Advice

When to Let the Academic Dream Die

December 14, 2001

Question: I've been applying for academic jobs for three years without any success. I sent off several applications this fall but am not feeling very optimistic. Each year I've had some new publications or presentations to add to my CV and I've gotten some more teaching experience. Yet, the tenure-track position I've always dreamed of is seeming more and more elusive. What should I do?

Mary: You've asked one of the hardest questions, and certainly one we can't answer, beyond offering questions you can ask yourself. However, at the outset I'll begin by stating my bias. I hate to see highly competent, talented people spend year after year in poorly compensated teaching and postdoc positions after they seem to have reached the point of diminishing returns in terms of their quest for an academic job. I hate to see it even more when the cumulative frustration and insecurity starts to produce bitterness, despair, and cynicism. These emotions depress productivity and are likely to come across in interviews, setting a downward spiral in motion. It's a fine thing to have focus and dedication, but at some point changing your focus and goals can lead to greater happiness.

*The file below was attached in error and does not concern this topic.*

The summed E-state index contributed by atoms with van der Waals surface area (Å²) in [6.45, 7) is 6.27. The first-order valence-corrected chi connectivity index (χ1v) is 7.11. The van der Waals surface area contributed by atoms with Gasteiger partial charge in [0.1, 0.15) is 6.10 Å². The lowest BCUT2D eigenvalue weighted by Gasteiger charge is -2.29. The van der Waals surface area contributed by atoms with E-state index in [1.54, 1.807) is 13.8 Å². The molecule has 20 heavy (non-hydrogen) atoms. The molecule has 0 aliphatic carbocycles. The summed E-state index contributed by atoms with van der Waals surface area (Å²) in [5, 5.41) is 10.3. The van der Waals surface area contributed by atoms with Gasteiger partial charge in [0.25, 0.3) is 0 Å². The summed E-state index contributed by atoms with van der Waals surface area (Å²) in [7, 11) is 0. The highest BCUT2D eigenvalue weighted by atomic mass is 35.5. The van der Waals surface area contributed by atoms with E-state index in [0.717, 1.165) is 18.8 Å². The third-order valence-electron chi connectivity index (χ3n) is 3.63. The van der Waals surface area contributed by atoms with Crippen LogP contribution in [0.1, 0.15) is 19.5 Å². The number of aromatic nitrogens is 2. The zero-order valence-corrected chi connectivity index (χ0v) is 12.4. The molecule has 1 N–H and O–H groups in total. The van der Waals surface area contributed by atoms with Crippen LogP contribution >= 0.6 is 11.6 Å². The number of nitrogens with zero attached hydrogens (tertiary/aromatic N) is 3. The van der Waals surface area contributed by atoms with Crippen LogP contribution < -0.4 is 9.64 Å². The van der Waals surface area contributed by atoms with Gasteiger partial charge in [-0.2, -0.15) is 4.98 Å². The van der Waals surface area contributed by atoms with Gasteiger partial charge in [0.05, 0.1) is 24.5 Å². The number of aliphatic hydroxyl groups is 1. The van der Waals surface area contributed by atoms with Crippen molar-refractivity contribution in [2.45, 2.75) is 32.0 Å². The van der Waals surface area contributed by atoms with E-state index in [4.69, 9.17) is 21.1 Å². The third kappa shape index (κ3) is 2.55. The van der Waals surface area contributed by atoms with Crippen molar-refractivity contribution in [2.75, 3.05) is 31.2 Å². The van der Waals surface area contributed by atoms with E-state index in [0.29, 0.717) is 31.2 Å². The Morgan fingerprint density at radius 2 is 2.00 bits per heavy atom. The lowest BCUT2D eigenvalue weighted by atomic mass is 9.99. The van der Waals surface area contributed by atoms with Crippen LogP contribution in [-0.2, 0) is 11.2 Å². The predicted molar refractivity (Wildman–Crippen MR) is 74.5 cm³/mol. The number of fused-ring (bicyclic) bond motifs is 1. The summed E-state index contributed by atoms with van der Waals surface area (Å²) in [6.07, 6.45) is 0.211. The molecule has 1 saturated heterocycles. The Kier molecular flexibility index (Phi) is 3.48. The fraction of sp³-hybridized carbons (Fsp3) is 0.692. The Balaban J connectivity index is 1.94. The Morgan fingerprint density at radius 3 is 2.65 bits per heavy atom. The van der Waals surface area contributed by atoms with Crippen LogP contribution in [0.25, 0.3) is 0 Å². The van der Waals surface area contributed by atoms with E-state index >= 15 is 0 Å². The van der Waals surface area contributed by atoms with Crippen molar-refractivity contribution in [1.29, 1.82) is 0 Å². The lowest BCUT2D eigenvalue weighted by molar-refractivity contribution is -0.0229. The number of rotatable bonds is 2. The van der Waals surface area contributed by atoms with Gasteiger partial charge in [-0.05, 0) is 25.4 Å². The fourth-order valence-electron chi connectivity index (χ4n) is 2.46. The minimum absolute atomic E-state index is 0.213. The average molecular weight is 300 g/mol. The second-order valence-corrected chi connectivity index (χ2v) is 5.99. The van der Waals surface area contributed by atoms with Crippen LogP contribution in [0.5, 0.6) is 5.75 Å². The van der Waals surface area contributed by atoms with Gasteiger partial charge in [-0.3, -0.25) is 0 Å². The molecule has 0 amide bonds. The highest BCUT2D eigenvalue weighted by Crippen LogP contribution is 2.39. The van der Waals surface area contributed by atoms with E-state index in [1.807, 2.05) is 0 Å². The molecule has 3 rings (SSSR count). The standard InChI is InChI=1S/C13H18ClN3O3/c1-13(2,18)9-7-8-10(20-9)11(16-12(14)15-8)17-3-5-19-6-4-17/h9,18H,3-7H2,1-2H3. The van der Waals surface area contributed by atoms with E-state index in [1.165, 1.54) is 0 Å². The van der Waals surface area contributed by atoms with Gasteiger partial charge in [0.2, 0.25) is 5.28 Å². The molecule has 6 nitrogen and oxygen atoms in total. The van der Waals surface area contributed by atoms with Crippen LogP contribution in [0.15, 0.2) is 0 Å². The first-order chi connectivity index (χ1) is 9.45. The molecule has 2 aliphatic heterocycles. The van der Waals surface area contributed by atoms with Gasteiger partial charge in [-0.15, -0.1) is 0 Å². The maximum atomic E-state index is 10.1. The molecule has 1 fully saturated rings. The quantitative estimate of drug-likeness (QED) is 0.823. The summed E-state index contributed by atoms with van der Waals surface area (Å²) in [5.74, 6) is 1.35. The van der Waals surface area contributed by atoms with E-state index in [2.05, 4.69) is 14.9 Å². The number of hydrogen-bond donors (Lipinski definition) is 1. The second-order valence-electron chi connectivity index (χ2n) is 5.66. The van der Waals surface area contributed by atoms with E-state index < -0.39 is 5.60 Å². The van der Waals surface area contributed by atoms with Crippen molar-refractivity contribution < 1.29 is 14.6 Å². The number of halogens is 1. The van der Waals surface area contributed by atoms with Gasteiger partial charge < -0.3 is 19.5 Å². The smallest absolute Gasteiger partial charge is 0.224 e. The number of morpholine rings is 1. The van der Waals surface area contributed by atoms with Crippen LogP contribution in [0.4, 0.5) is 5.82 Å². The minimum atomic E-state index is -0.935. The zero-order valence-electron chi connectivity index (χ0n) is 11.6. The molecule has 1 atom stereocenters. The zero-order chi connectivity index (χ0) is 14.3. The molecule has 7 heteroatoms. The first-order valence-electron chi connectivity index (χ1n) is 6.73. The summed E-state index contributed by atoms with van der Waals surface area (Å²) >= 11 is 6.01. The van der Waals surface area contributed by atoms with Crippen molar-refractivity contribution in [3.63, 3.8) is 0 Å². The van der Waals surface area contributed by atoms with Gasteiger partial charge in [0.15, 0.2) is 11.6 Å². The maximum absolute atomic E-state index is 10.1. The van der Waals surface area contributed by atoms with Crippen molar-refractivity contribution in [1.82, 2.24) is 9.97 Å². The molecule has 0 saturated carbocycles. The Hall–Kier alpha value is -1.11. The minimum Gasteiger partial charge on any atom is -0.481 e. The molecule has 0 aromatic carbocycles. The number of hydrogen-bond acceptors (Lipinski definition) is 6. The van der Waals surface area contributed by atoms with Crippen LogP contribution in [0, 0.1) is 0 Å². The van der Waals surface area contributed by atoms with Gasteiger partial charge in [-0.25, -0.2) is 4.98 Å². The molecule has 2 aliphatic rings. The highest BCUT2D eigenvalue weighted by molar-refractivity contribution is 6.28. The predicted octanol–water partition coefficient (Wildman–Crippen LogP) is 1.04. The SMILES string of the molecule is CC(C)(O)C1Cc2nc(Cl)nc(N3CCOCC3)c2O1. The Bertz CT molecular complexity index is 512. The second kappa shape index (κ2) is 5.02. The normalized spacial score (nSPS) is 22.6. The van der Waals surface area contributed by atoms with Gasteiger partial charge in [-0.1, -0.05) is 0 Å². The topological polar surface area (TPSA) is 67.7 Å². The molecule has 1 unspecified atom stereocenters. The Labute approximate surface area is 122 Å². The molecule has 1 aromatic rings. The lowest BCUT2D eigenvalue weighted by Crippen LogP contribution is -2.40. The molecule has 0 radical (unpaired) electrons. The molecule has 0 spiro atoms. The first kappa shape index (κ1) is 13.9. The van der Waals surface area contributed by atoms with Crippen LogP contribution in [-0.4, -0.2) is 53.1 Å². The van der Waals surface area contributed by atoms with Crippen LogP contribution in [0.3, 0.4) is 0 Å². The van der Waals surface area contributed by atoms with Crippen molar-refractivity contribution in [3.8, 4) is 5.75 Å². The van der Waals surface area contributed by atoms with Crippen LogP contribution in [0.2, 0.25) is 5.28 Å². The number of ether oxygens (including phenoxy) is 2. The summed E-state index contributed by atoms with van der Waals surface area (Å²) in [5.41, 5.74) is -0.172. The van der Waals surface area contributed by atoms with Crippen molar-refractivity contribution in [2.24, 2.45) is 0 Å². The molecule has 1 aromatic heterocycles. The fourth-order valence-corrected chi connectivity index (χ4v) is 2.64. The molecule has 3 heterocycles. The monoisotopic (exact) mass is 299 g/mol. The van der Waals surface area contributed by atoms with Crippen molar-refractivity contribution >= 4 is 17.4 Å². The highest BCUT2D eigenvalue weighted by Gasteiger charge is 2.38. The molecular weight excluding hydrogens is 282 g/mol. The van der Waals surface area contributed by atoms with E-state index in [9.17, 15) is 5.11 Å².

Julie: It can be difficult to say goodbye to a goal you've aimed at over several years. It can be challenging to explain to parents, partners, spouses, and friends why it's so tough to obtain a tenure-track job and why you're thinking about "abandoning" the search. Family members who aren't in academe don't always understand what you've been doing all these years. And even though the economy isn't good now and people in many industries and occupations are being laid off, some people just don't understand why you, with all your education and your degree, can't get a good job. That lack of understanding can undermine your confidence. Find people who can support you as you decide how to broaden your career prospects.

Mary: We've seen many, many people who've said to themselves, "I have to be able to do better than this," and worked their way into a variety of challenging and satisfying new career paths. We've also seen some candidates, albeit a lesser number, who suddenly landed that tenure-track position after it seemed all hope had passed. So it really comes down to what odds you consider "good enough" as you assess whether to change direction. Start by looking at the norms in your own field. If you are a scientist, what's the average number of years that people in your field spend in postdocs? If you are in the social sciences or humanities, how many years do people spend as adjuncts or teaching temporarily before moving into a tenure-track job?

Julie: Being a year or two beyond the average would not be a good reason, in and of itself, to give up. However, as you pass the normal time for finding a tenure-track job in your field, it may become even more difficult to find such a position.

Mary: Assess your research competitiveness. Check out the Web sites of institutions that interest you to review the CVs of faculty members in the department. Look particularly for the CVs of recent hires; you'll be able to tell by their starting employment date. How much had they published, and in what venues at the time they were hired? If you repeat this process, you'll start to get a fairly accurate idea of what it takes to be competitive in the market you've defined for yourself.